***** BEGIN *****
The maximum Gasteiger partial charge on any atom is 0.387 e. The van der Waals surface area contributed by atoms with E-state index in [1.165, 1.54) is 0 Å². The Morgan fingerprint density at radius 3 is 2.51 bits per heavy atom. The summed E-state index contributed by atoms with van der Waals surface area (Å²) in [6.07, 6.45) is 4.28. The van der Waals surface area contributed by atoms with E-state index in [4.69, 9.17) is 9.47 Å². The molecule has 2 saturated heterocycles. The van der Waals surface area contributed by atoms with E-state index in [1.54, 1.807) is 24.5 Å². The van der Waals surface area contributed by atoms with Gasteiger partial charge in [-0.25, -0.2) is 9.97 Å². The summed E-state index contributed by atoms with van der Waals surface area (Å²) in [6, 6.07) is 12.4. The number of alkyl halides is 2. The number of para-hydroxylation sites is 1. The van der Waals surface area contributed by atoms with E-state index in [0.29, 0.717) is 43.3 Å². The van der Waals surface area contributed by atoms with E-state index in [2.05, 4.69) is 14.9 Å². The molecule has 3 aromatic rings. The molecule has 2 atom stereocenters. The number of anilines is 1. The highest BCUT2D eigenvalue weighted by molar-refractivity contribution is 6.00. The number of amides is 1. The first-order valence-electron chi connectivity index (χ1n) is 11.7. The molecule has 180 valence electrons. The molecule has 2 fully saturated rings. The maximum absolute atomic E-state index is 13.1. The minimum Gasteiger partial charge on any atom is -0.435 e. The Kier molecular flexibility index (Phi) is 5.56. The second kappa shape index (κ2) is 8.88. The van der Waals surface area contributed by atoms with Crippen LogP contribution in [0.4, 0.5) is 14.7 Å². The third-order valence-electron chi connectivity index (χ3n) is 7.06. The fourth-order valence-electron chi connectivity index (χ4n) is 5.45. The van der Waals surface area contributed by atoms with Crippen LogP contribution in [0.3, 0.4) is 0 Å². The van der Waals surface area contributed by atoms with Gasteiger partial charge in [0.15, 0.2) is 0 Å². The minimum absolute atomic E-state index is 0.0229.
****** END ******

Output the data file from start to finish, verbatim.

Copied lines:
The maximum Gasteiger partial charge on any atom is 0.387 e. The van der Waals surface area contributed by atoms with E-state index in [1.165, 1.54) is 0 Å². The Morgan fingerprint density at radius 3 is 2.51 bits per heavy atom. The summed E-state index contributed by atoms with van der Waals surface area (Å²) in [6.07, 6.45) is 4.28. The van der Waals surface area contributed by atoms with E-state index in [4.69, 9.17) is 9.47 Å². The molecule has 2 saturated heterocycles. The van der Waals surface area contributed by atoms with E-state index in [1.54, 1.807) is 24.5 Å². The van der Waals surface area contributed by atoms with Gasteiger partial charge in [-0.25, -0.2) is 9.97 Å². The summed E-state index contributed by atoms with van der Waals surface area (Å²) in [6, 6.07) is 12.4. The number of alkyl halides is 2. The number of para-hydroxylation sites is 1. The van der Waals surface area contributed by atoms with E-state index in [0.29, 0.717) is 43.3 Å². The van der Waals surface area contributed by atoms with E-state index in [2.05, 4.69) is 14.9 Å². The molecule has 3 aromatic rings. The molecule has 2 atom stereocenters. The number of anilines is 1. The highest BCUT2D eigenvalue weighted by molar-refractivity contribution is 6.00. The number of amides is 1. The first-order valence-electron chi connectivity index (χ1n) is 11.7. The molecule has 180 valence electrons. The molecule has 2 fully saturated rings. The maximum absolute atomic E-state index is 13.1. The minimum Gasteiger partial charge on any atom is -0.435 e. The Kier molecular flexibility index (Phi) is 5.56. The second kappa shape index (κ2) is 8.88. The van der Waals surface area contributed by atoms with Crippen LogP contribution in [0.4, 0.5) is 14.7 Å². The third-order valence-electron chi connectivity index (χ3n) is 7.06. The fourth-order valence-electron chi connectivity index (χ4n) is 5.45. The van der Waals surface area contributed by atoms with Crippen LogP contribution in [0.3, 0.4) is 0 Å². The van der Waals surface area contributed by atoms with Gasteiger partial charge in [0.15, 0.2) is 0 Å². The minimum absolute atomic E-state index is 0.0229.